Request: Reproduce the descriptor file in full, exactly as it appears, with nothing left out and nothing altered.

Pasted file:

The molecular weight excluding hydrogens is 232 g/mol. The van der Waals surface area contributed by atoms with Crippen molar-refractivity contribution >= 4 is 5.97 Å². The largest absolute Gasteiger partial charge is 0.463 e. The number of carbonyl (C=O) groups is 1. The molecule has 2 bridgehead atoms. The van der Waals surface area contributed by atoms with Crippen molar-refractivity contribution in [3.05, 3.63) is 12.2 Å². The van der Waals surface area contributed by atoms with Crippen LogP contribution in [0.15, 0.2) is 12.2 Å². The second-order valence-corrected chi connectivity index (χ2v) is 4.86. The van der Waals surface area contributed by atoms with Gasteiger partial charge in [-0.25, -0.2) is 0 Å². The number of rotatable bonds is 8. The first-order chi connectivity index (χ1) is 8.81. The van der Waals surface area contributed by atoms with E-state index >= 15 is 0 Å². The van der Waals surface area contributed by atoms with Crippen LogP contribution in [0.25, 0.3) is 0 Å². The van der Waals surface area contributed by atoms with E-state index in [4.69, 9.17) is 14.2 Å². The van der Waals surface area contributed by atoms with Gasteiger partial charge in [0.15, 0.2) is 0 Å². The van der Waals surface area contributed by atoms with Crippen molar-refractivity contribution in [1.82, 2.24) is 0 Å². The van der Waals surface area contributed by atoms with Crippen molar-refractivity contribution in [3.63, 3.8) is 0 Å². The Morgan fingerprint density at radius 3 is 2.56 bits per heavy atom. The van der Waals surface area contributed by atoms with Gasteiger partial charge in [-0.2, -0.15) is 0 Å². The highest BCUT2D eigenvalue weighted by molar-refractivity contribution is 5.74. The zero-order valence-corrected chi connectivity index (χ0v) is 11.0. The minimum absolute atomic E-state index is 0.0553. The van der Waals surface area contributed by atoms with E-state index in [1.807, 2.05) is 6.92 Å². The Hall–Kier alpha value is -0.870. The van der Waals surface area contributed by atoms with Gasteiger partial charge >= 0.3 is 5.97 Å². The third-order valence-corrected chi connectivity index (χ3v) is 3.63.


The molecular weight excluding hydrogens is 232 g/mol. The van der Waals surface area contributed by atoms with Crippen molar-refractivity contribution >= 4 is 5.97 Å². The largest absolute Gasteiger partial charge is 0.463 e. The number of carbonyl (C=O) groups is 1. The molecule has 2 bridgehead atoms. The van der Waals surface area contributed by atoms with Crippen molar-refractivity contribution in [3.05, 3.63) is 12.2 Å². The van der Waals surface area contributed by atoms with Crippen LogP contribution in [0.15, 0.2) is 12.2 Å². The second-order valence-corrected chi connectivity index (χ2v) is 4.86. The van der Waals surface area contributed by atoms with Gasteiger partial charge in [-0.25, -0.2) is 0 Å². The number of rotatable bonds is 8. The first-order chi connectivity index (χ1) is 8.81. The van der Waals surface area contributed by atoms with E-state index >= 15 is 0 Å². The van der Waals surface area contributed by atoms with Crippen LogP contribution in [0.25, 0.3) is 0 Å². The van der Waals surface area contributed by atoms with E-state index in [4.69, 9.17) is 14.2 Å². The van der Waals surface area contributed by atoms with Gasteiger partial charge in [0.15, 0.2) is 0 Å². The van der Waals surface area contributed by atoms with Crippen molar-refractivity contribution in [1.82, 2.24) is 0 Å². The van der Waals surface area contributed by atoms with Crippen molar-refractivity contribution in [3.63, 3.8) is 0 Å². The Morgan fingerprint density at radius 3 is 2.56 bits per heavy atom. The van der Waals surface area contributed by atoms with Gasteiger partial charge in [-0.2, -0.15) is 0 Å². The highest BCUT2D eigenvalue weighted by molar-refractivity contribution is 5.74. The zero-order valence-corrected chi connectivity index (χ0v) is 11.0. The minimum absolute atomic E-state index is 0.0553. The van der Waals surface area contributed by atoms with E-state index in [1.807, 2.05) is 6.92 Å². The Hall–Kier alpha value is -0.870. The van der Waals surface area contributed by atoms with Gasteiger partial charge >= 0.3 is 5.97 Å². The third-order valence-corrected chi connectivity index (χ3v) is 3.63.